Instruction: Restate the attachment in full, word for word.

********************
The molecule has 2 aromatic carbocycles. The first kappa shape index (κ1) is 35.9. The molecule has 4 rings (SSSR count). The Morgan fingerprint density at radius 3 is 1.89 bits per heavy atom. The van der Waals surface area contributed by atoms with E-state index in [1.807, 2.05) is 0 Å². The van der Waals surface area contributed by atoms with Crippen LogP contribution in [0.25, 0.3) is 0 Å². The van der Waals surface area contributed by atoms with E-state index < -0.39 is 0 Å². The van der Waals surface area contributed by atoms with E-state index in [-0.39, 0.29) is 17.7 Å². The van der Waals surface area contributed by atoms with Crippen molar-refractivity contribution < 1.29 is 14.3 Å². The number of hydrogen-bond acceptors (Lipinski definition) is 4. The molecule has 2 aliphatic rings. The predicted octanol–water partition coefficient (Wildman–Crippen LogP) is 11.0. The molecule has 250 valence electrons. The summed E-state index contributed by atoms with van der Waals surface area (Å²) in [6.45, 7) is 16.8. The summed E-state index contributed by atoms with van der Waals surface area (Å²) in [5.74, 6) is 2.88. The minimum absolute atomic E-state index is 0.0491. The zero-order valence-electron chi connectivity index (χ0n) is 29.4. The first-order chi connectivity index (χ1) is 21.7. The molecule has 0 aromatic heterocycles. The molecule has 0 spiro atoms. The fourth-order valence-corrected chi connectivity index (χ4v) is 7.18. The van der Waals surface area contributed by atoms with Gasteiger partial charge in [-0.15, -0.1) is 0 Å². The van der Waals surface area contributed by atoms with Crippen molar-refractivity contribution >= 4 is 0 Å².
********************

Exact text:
The molecule has 2 aromatic carbocycles. The first kappa shape index (κ1) is 35.9. The molecule has 4 rings (SSSR count). The Morgan fingerprint density at radius 3 is 1.89 bits per heavy atom. The van der Waals surface area contributed by atoms with E-state index in [1.807, 2.05) is 0 Å². The van der Waals surface area contributed by atoms with Crippen LogP contribution in [0.25, 0.3) is 0 Å². The van der Waals surface area contributed by atoms with E-state index < -0.39 is 0 Å². The van der Waals surface area contributed by atoms with E-state index in [-0.39, 0.29) is 17.7 Å². The van der Waals surface area contributed by atoms with Crippen molar-refractivity contribution < 1.29 is 14.3 Å². The number of hydrogen-bond acceptors (Lipinski definition) is 4. The molecule has 2 aliphatic rings. The predicted octanol–water partition coefficient (Wildman–Crippen LogP) is 11.0. The molecule has 250 valence electrons. The summed E-state index contributed by atoms with van der Waals surface area (Å²) in [6.45, 7) is 16.8. The summed E-state index contributed by atoms with van der Waals surface area (Å²) in [5.74, 6) is 2.88. The minimum absolute atomic E-state index is 0.0491. The zero-order valence-electron chi connectivity index (χ0n) is 29.4. The first-order chi connectivity index (χ1) is 21.7. The molecule has 0 aromatic heterocycles. The molecule has 0 spiro atoms. The fourth-order valence-corrected chi connectivity index (χ4v) is 7.18. The van der Waals surface area contributed by atoms with Gasteiger partial charge in [-0.15, -0.1) is 0 Å². The van der Waals surface area contributed by atoms with Crippen molar-refractivity contribution >= 4 is 0 Å².